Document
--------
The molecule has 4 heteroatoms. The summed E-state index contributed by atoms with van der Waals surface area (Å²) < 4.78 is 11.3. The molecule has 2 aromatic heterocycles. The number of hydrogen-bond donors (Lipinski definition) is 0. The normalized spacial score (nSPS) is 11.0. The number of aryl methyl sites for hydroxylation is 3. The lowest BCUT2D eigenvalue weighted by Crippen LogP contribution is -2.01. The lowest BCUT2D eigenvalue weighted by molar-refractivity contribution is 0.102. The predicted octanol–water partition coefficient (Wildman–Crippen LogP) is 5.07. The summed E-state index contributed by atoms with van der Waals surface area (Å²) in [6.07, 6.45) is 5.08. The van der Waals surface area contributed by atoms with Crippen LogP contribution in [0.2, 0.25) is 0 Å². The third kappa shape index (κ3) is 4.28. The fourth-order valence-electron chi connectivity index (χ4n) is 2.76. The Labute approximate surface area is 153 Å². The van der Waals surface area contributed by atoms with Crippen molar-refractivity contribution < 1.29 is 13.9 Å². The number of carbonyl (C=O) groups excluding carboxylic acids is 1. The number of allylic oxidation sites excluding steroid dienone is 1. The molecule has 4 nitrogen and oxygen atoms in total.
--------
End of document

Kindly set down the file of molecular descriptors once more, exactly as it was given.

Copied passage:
The molecule has 4 heteroatoms. The summed E-state index contributed by atoms with van der Waals surface area (Å²) < 4.78 is 11.3. The molecule has 2 aromatic heterocycles. The number of hydrogen-bond donors (Lipinski definition) is 0. The normalized spacial score (nSPS) is 11.0. The number of aryl methyl sites for hydroxylation is 3. The lowest BCUT2D eigenvalue weighted by Crippen LogP contribution is -2.01. The lowest BCUT2D eigenvalue weighted by molar-refractivity contribution is 0.102. The predicted octanol–water partition coefficient (Wildman–Crippen LogP) is 5.07. The summed E-state index contributed by atoms with van der Waals surface area (Å²) in [6.07, 6.45) is 5.08. The van der Waals surface area contributed by atoms with Crippen LogP contribution in [0.2, 0.25) is 0 Å². The third kappa shape index (κ3) is 4.28. The fourth-order valence-electron chi connectivity index (χ4n) is 2.76. The Labute approximate surface area is 153 Å². The van der Waals surface area contributed by atoms with Crippen molar-refractivity contribution < 1.29 is 13.9 Å². The number of carbonyl (C=O) groups excluding carboxylic acids is 1. The number of allylic oxidation sites excluding steroid dienone is 1. The molecule has 4 nitrogen and oxygen atoms in total.